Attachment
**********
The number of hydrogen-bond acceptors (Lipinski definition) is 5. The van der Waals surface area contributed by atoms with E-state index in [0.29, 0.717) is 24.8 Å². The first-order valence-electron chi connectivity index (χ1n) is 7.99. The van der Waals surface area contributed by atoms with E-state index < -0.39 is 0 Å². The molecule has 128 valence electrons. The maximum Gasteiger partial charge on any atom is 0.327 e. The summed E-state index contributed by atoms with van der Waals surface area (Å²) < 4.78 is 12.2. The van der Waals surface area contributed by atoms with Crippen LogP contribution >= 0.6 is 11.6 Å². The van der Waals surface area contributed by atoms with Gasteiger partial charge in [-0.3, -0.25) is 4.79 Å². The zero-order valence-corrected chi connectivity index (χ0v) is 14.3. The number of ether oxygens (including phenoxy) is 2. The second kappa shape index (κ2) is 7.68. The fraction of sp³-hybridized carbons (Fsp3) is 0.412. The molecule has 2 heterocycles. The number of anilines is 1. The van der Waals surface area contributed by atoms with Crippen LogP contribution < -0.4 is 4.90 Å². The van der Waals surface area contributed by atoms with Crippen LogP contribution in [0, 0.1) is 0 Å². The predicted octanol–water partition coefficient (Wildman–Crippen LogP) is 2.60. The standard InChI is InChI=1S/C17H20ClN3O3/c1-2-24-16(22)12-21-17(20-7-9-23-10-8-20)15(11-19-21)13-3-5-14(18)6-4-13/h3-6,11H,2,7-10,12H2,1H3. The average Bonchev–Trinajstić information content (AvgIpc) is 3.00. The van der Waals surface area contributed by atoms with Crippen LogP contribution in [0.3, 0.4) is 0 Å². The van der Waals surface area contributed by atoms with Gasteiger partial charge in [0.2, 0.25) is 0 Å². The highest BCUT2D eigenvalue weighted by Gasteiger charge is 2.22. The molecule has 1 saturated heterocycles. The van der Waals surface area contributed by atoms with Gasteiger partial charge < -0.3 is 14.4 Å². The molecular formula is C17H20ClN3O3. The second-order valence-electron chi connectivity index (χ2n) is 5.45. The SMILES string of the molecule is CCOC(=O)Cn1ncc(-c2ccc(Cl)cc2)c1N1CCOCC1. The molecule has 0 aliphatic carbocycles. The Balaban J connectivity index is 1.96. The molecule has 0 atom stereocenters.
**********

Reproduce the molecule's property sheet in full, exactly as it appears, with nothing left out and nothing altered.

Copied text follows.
The number of hydrogen-bond acceptors (Lipinski definition) is 5. The van der Waals surface area contributed by atoms with E-state index in [0.29, 0.717) is 24.8 Å². The first-order valence-electron chi connectivity index (χ1n) is 7.99. The van der Waals surface area contributed by atoms with E-state index < -0.39 is 0 Å². The molecule has 128 valence electrons. The maximum Gasteiger partial charge on any atom is 0.327 e. The summed E-state index contributed by atoms with van der Waals surface area (Å²) < 4.78 is 12.2. The van der Waals surface area contributed by atoms with Crippen LogP contribution >= 0.6 is 11.6 Å². The van der Waals surface area contributed by atoms with Gasteiger partial charge in [-0.3, -0.25) is 4.79 Å². The zero-order valence-corrected chi connectivity index (χ0v) is 14.3. The number of ether oxygens (including phenoxy) is 2. The second kappa shape index (κ2) is 7.68. The fraction of sp³-hybridized carbons (Fsp3) is 0.412. The molecule has 2 heterocycles. The number of anilines is 1. The van der Waals surface area contributed by atoms with Crippen LogP contribution < -0.4 is 4.90 Å². The van der Waals surface area contributed by atoms with Crippen LogP contribution in [0, 0.1) is 0 Å². The predicted octanol–water partition coefficient (Wildman–Crippen LogP) is 2.60. The standard InChI is InChI=1S/C17H20ClN3O3/c1-2-24-16(22)12-21-17(20-7-9-23-10-8-20)15(11-19-21)13-3-5-14(18)6-4-13/h3-6,11H,2,7-10,12H2,1H3. The average Bonchev–Trinajstić information content (AvgIpc) is 3.00. The van der Waals surface area contributed by atoms with Crippen LogP contribution in [0.3, 0.4) is 0 Å². The van der Waals surface area contributed by atoms with Gasteiger partial charge in [0.2, 0.25) is 0 Å². The highest BCUT2D eigenvalue weighted by Gasteiger charge is 2.22. The molecule has 1 saturated heterocycles. The van der Waals surface area contributed by atoms with Gasteiger partial charge < -0.3 is 14.4 Å². The molecular formula is C17H20ClN3O3. The second-order valence-electron chi connectivity index (χ2n) is 5.45. The SMILES string of the molecule is CCOC(=O)Cn1ncc(-c2ccc(Cl)cc2)c1N1CCOCC1. The molecule has 0 aliphatic carbocycles. The Balaban J connectivity index is 1.96. The molecule has 0 atom stereocenters.